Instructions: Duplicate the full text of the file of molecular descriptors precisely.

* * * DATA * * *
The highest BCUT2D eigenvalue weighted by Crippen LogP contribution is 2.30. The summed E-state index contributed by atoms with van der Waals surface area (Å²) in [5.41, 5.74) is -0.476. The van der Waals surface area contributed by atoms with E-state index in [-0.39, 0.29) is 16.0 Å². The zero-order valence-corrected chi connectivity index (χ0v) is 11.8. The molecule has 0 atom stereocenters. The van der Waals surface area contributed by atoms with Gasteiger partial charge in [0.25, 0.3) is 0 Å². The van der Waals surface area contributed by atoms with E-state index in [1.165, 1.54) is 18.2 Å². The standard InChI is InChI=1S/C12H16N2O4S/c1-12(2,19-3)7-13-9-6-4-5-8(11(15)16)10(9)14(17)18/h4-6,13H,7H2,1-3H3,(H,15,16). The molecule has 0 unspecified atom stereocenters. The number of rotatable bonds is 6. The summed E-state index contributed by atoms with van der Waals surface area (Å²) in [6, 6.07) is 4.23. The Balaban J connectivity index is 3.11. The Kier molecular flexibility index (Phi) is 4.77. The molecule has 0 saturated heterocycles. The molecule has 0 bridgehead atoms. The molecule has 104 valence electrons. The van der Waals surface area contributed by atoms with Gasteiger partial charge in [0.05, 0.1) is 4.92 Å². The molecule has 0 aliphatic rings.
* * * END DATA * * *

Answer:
The highest BCUT2D eigenvalue weighted by Crippen LogP contribution is 2.30. The summed E-state index contributed by atoms with van der Waals surface area (Å²) in [5.41, 5.74) is -0.476. The van der Waals surface area contributed by atoms with E-state index in [-0.39, 0.29) is 16.0 Å². The zero-order valence-corrected chi connectivity index (χ0v) is 11.8. The molecule has 0 atom stereocenters. The van der Waals surface area contributed by atoms with Gasteiger partial charge in [0.25, 0.3) is 0 Å². The van der Waals surface area contributed by atoms with E-state index in [1.165, 1.54) is 18.2 Å². The standard InChI is InChI=1S/C12H16N2O4S/c1-12(2,19-3)7-13-9-6-4-5-8(11(15)16)10(9)14(17)18/h4-6,13H,7H2,1-3H3,(H,15,16). The molecule has 0 unspecified atom stereocenters. The number of rotatable bonds is 6. The summed E-state index contributed by atoms with van der Waals surface area (Å²) in [6, 6.07) is 4.23. The Balaban J connectivity index is 3.11. The Kier molecular flexibility index (Phi) is 4.77. The molecule has 0 saturated heterocycles. The molecule has 0 bridgehead atoms. The molecule has 104 valence electrons. The van der Waals surface area contributed by atoms with Gasteiger partial charge in [0.05, 0.1) is 4.92 Å². The molecule has 0 aliphatic rings.